Frankie Cai - Employment and making goods affordable
When we talk about people who make a difference to the lives of others, Frankie Cai’s name is not one that would immediately pop up.
But if the provision of jobs and helping to lower the cost goods is a prerequisite, Mr. Cai is an obvious choice. Come to think of it, in a year where Samoa sorely needed more jobs after the closure of Yazaki Eds, Mr. Cai was among the first local companies to respond and delivered.
The 47-year-old Chinese businessman, who has been serving Samoa for more than 25 years, has quickly become one of Samoa’s biggest private employers.
With ten local supermarkets, he has more than 700 Samoans on his pay roll. A number of them were people made redundant when Yazaki shut its door.
But he wasn’t always the high profile businessman that he is today.
Mr. Cai came to Samoa as a young boy in his early 20s to work as a delivery boy for his uncle, who at the time owned a local store.
Prior to coming to Samoa, he worked for two trading companies in his homeland, China. It was there, he said, made him realise his passion in commercial activities.
He had no clue where Samoa was. But when he arrived, he noticed the lack of infrastructure development, especially the roads when he had to travel to Savai’i and around the island to deliver goods.
Like any tourists falling in love with the island life, Mr. Cai not only decided to stay, he made the decision to start a business.
“After my uncle, I decided to run a retail company,” he said.
“This didn’t really work out well because the turnover was not really good. Most of the time when I used to take ordered supplies to the stores around the island, they do not pay on time and it wasn’t very good for the business. The return wasn’t good.”
But he did not give up. He persevered.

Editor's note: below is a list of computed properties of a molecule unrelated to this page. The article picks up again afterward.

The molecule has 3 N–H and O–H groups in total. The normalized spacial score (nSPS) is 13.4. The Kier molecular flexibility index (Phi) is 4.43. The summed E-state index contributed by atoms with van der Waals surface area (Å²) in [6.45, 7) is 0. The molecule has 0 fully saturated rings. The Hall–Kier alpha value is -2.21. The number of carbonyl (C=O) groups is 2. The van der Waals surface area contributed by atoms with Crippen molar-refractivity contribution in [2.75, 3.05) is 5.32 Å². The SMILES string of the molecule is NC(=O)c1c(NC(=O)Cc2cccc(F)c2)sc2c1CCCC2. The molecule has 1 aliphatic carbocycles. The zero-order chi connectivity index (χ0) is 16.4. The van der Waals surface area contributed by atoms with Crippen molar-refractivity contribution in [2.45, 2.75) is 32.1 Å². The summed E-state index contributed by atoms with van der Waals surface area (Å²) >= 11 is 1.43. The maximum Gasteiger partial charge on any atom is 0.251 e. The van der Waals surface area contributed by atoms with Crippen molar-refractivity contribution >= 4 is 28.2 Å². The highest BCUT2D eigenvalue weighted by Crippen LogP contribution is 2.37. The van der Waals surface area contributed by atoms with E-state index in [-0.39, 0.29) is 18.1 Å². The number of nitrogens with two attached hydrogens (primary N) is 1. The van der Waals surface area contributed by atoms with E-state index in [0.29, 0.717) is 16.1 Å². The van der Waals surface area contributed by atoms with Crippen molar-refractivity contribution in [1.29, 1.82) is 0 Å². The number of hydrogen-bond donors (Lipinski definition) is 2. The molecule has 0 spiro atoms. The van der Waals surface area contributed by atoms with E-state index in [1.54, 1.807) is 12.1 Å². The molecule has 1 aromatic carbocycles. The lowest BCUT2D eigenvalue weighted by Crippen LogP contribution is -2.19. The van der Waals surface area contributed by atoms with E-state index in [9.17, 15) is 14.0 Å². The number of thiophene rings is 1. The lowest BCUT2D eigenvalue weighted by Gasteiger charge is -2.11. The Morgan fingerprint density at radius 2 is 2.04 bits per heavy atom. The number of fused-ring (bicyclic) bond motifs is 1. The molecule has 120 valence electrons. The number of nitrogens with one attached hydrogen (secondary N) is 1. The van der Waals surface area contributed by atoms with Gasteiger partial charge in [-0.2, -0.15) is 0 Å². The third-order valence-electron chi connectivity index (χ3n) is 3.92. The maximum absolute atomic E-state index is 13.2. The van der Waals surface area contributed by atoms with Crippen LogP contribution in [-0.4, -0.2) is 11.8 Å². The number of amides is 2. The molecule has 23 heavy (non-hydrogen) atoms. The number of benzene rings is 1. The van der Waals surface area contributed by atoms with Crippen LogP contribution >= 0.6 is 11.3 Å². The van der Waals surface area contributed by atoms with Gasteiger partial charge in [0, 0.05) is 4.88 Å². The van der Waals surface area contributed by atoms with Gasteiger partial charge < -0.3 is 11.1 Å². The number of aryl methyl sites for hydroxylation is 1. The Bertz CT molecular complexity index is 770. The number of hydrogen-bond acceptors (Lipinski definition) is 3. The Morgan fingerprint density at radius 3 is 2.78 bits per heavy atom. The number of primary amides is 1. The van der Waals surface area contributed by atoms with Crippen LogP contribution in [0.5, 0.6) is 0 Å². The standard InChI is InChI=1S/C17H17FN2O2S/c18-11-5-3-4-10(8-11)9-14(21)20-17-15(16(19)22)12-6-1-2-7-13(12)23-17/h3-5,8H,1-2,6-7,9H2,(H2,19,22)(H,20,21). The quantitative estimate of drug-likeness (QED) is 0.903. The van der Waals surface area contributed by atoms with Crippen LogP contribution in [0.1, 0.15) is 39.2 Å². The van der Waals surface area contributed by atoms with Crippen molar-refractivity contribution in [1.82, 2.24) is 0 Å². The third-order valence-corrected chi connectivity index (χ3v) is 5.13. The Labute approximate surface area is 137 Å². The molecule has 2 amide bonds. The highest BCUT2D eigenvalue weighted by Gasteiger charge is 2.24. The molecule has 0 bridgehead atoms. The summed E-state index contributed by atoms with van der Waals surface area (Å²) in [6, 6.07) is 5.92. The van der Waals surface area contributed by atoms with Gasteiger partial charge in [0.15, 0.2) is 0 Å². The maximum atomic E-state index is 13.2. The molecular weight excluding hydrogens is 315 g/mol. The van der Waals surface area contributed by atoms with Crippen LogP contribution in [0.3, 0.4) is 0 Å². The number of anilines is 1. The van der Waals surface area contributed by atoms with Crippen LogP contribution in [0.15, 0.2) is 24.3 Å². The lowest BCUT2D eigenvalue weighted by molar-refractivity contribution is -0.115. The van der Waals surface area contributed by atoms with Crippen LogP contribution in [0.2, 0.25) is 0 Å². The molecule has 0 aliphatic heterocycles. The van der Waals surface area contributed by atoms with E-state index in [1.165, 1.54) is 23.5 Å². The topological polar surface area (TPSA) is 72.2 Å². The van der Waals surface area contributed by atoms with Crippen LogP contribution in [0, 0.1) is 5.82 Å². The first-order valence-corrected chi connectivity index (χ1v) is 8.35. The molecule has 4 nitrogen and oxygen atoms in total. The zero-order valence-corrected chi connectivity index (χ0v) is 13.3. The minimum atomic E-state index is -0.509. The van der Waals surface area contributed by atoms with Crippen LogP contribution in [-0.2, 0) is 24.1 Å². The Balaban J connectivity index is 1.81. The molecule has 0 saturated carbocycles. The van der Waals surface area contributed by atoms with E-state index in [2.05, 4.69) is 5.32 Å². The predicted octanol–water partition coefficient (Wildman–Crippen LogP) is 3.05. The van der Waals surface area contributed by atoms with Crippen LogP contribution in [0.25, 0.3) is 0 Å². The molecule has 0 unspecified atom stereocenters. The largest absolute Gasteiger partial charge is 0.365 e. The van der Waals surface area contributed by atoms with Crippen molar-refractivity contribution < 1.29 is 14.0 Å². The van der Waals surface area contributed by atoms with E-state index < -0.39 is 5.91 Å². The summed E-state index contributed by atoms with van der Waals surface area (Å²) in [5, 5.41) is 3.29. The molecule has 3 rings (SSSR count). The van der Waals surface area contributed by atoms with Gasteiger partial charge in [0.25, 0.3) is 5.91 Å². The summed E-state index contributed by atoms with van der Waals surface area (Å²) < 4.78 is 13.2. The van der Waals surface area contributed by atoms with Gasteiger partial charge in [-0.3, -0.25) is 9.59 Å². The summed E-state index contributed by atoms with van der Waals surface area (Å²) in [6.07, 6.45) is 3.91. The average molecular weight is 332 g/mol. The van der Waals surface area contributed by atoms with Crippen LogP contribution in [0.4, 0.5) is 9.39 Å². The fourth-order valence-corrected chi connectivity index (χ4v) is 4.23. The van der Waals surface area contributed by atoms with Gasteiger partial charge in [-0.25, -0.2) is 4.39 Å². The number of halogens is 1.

Mr. Cai attributes the success of his supermarkets and the idea to enter the wholesale market to all his employees and those who were involved in the inception of the first supermarket.
“Every body worked together, went around to villages and tried to find out what if the need for a supermarket is paramount,” he said.
“So we decided to establish our own wholesale. We started off with a small shop, even people walking outside would say that’s such a dirty shop, but we had a lot of products there.
“A lot of people still came in because of the prices that was within the pockets of the locals. We bought the Morris Hedstrom here in Samoa at the time, and that’s how I started my business. I think Carpenters was trying to withdraw from a few islands and Morris Hedstrom wasn’t running well here.
“There wasn’t a lot of supermarkets at the time around Samoa, only Chan Mow was pretty well known.”
Competition today, he said, was tough among the business community, however the best strategy was to keep developing your business.
“To counter the challenges, we look at properly managing our shops and keeping it to international standards,” he said.
“We decided to upgrade our shop, the standard, hygiene and temperature of all coolers that it should be within international standards.”
Mr. Cai has also grown accustomed to the life and custom of the local community, thus his efforts of trying to make life easier and simpler for all Samoans.
“Because of the living standards in Samoa today, we still keep the prices at a low margin. I also build shops around areas where there it is populated so people can have access to goods and services instead of traveling long hours to town to get what they want.”
Mr. Cai is married to Mayday and they have a son and a daughter who are both studying in New Zealand. He believes education is the key to developing the lives of the locals, with the children being the agent of change.
“I plan to set up internet shops where children can come and learn after school hours and holidays,” he said. “If they can access internet, they would be able to learn about school work or for those who do not have computers at home, it could be an opportunity for them to learn.
“However social network sites will be blocked so that they can only focus on school work.”
Mr. Cai said Samoa is a good place to do business and despite the competition, he is here to make life easier for the Samoan people. And they love him for it.